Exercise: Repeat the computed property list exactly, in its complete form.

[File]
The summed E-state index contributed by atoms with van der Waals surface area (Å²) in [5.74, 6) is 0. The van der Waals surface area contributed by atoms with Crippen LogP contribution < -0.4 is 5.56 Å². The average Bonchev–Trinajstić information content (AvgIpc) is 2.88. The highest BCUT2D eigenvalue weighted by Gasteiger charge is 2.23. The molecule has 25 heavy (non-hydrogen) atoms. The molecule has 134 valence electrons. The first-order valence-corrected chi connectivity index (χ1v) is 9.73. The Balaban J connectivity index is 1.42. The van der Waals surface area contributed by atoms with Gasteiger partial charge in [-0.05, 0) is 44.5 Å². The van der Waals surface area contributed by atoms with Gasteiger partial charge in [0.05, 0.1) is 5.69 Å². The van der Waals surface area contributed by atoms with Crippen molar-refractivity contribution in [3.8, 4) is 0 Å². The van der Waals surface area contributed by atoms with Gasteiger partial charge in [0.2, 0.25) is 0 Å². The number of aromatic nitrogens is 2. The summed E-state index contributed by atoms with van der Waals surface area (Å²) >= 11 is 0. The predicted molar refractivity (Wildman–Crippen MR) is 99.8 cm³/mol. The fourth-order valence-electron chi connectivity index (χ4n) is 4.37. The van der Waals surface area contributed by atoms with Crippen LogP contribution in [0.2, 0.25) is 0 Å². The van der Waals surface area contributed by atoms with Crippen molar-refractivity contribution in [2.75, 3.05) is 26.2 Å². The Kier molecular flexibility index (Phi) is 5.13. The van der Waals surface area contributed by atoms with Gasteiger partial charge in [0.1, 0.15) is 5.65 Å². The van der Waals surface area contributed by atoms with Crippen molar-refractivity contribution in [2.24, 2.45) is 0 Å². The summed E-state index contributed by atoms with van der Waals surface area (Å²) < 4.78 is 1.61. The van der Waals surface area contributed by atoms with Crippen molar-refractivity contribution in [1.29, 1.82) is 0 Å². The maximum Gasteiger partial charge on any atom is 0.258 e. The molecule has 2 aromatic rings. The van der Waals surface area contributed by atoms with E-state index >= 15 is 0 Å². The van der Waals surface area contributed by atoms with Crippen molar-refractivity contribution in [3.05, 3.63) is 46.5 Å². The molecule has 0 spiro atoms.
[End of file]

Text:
The summed E-state index contributed by atoms with van der Waals surface area (Å²) in [5.74, 6) is 0. The van der Waals surface area contributed by atoms with Crippen LogP contribution < -0.4 is 5.56 Å². The average Bonchev–Trinajstić information content (AvgIpc) is 2.88. The highest BCUT2D eigenvalue weighted by Gasteiger charge is 2.23. The molecule has 25 heavy (non-hydrogen) atoms. The molecule has 134 valence electrons. The first-order valence-corrected chi connectivity index (χ1v) is 9.73. The Balaban J connectivity index is 1.42. The van der Waals surface area contributed by atoms with Gasteiger partial charge in [-0.05, 0) is 44.5 Å². The van der Waals surface area contributed by atoms with Gasteiger partial charge in [0.05, 0.1) is 5.69 Å². The van der Waals surface area contributed by atoms with Crippen molar-refractivity contribution in [3.8, 4) is 0 Å². The van der Waals surface area contributed by atoms with Gasteiger partial charge in [0.2, 0.25) is 0 Å². The number of aromatic nitrogens is 2. The summed E-state index contributed by atoms with van der Waals surface area (Å²) >= 11 is 0. The predicted molar refractivity (Wildman–Crippen MR) is 99.8 cm³/mol. The fourth-order valence-electron chi connectivity index (χ4n) is 4.37. The van der Waals surface area contributed by atoms with Crippen LogP contribution in [0.2, 0.25) is 0 Å². The van der Waals surface area contributed by atoms with Crippen molar-refractivity contribution in [2.75, 3.05) is 26.2 Å². The Kier molecular flexibility index (Phi) is 5.13. The van der Waals surface area contributed by atoms with Gasteiger partial charge in [0.1, 0.15) is 5.65 Å². The van der Waals surface area contributed by atoms with Crippen molar-refractivity contribution in [2.24, 2.45) is 0 Å². The summed E-state index contributed by atoms with van der Waals surface area (Å²) < 4.78 is 1.61. The van der Waals surface area contributed by atoms with Crippen molar-refractivity contribution in [1.29, 1.82) is 0 Å². The maximum Gasteiger partial charge on any atom is 0.258 e. The molecule has 2 aromatic rings. The van der Waals surface area contributed by atoms with E-state index >= 15 is 0 Å². The van der Waals surface area contributed by atoms with Crippen molar-refractivity contribution in [3.05, 3.63) is 46.5 Å². The molecule has 0 spiro atoms.